Image from these excellent slides of the Strogatz model of social networks (ring model)

As a sidebar, I was really tickled to find Steven Strogatz worked on this paper since I’ve read some of his books and listened to his podcast. It’s a bit like seeing a celebrity in your local coffee shop.

1998: “Collective dynamics of ‘small-world’ networks”

…these systems can be highly clustered, like regular lattices, yet have small characteristic path lengths, like random graphs.

That is, it turns out with a small world graph you can get a high clustering coefficient but a low diameter, since they have these properties:

most nodes (1) are not neighbors of one another, but the (2) neighbors of any given node are likely to be neighbors of each other and (3) most nodes can be reached from every other node by a small number of hops or steps.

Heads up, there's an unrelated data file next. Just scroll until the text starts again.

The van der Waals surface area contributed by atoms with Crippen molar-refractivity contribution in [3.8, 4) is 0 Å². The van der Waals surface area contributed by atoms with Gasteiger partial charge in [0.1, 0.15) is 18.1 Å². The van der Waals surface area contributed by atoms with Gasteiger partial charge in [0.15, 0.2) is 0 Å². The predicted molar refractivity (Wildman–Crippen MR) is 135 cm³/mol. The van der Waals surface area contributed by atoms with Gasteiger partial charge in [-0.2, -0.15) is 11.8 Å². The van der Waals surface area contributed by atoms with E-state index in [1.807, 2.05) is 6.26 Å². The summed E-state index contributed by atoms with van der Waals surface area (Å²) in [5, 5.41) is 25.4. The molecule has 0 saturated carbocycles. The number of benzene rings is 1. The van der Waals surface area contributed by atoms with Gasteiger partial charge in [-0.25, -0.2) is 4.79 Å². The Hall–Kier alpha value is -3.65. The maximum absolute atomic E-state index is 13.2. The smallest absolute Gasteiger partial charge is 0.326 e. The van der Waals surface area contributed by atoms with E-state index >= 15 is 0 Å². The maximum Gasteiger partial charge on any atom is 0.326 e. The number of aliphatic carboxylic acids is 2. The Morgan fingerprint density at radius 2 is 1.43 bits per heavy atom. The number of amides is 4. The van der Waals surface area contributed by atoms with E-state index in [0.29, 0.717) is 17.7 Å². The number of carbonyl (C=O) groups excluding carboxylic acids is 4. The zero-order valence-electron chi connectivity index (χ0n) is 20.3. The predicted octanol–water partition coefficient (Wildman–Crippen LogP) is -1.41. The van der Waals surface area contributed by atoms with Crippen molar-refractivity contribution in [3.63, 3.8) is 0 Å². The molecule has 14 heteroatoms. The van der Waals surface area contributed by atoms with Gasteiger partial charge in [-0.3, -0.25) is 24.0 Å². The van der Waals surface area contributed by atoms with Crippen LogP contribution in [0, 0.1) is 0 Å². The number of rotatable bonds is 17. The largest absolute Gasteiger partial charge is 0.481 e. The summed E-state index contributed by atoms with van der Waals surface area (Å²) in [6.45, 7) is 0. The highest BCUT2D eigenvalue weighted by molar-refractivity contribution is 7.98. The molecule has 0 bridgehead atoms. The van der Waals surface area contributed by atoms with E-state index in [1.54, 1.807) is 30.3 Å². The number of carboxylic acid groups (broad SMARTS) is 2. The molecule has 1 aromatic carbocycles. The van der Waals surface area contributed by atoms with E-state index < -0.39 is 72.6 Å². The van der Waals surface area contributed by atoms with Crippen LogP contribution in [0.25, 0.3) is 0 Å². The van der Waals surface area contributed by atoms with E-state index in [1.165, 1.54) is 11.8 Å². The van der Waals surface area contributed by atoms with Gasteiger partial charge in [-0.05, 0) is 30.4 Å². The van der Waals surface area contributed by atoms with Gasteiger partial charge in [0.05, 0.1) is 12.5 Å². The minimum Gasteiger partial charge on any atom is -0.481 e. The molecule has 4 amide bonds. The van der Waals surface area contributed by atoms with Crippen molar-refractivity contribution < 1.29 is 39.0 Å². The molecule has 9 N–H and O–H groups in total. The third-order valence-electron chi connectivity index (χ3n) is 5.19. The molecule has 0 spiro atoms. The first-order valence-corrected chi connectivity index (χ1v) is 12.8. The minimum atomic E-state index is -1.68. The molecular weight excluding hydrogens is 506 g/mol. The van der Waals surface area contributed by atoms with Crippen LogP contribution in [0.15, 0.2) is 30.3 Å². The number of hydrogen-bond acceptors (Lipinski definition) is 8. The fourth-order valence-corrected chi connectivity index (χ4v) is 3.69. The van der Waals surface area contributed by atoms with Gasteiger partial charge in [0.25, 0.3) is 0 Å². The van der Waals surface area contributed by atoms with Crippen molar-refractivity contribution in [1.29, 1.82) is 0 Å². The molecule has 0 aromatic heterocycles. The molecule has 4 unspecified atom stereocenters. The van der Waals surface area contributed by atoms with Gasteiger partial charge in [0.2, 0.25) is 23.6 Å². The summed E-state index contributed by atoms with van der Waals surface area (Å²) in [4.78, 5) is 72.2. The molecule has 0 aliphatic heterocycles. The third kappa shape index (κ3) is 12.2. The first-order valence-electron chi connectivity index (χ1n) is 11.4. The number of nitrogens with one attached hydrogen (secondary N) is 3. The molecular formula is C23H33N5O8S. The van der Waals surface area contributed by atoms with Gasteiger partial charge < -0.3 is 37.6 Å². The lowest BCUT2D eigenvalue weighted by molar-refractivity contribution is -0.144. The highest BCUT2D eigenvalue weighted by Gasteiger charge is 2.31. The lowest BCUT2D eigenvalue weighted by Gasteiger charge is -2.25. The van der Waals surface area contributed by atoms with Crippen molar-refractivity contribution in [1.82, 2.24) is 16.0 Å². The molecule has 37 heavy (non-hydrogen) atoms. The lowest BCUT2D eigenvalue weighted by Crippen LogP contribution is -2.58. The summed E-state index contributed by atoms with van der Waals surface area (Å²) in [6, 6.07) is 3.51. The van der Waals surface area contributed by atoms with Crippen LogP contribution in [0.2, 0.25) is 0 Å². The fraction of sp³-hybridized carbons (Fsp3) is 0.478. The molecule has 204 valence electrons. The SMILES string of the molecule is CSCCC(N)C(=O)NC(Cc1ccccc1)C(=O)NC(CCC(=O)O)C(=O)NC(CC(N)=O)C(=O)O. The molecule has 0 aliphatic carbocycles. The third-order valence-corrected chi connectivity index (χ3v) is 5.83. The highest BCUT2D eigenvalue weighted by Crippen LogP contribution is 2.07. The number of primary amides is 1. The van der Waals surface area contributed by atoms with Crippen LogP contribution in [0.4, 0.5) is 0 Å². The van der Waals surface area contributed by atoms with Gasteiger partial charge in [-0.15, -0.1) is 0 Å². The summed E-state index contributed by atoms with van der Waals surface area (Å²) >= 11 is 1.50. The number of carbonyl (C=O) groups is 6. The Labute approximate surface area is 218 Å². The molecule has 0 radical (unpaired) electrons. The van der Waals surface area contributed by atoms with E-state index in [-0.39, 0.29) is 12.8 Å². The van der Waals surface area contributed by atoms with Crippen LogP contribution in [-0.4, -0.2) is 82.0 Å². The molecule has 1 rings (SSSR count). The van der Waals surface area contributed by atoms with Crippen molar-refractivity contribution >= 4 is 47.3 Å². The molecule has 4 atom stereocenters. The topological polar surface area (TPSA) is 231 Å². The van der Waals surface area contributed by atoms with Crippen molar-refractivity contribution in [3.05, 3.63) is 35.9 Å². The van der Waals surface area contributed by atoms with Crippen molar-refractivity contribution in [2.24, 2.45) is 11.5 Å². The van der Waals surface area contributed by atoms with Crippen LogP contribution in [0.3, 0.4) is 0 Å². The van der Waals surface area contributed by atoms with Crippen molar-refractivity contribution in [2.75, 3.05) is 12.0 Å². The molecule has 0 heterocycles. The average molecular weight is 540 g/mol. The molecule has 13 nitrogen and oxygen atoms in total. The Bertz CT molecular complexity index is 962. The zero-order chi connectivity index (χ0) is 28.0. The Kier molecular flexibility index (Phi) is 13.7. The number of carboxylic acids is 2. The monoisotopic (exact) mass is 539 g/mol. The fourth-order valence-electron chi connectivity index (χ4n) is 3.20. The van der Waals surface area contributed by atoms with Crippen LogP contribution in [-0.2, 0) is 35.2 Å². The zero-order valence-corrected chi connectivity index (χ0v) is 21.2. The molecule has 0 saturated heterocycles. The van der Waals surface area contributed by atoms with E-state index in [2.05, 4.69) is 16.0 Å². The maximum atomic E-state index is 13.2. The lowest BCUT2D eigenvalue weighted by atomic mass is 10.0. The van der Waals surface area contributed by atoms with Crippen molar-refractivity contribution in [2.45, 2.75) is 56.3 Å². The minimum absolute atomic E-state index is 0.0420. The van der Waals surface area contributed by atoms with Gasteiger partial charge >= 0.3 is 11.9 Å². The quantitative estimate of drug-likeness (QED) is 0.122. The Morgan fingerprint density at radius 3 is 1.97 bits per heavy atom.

How? Simply by “rewiring” some edges at random! More formally:

With probability \(p\), we reconnect this edge to a vertex chosen uniformly at random over the entire ring, with duplicate edges forbidden; otherwise we leave the edge in place.

Because they can parameterize probability \(p\) between 0 for regular and 1 for random, they’ve found a way to make this or that into a continuous space where there’s a meaningful “between” between.

That parameterization can then allow you to graph the clustering coefficient (\(C(p)\)) and path length (\(L(p)\)), and their relationship, too:

I always love seeing a relatively simple model of a key trade-off. Here it’s the trade-off between clustering and path length.

2/3rds of the way up, navigable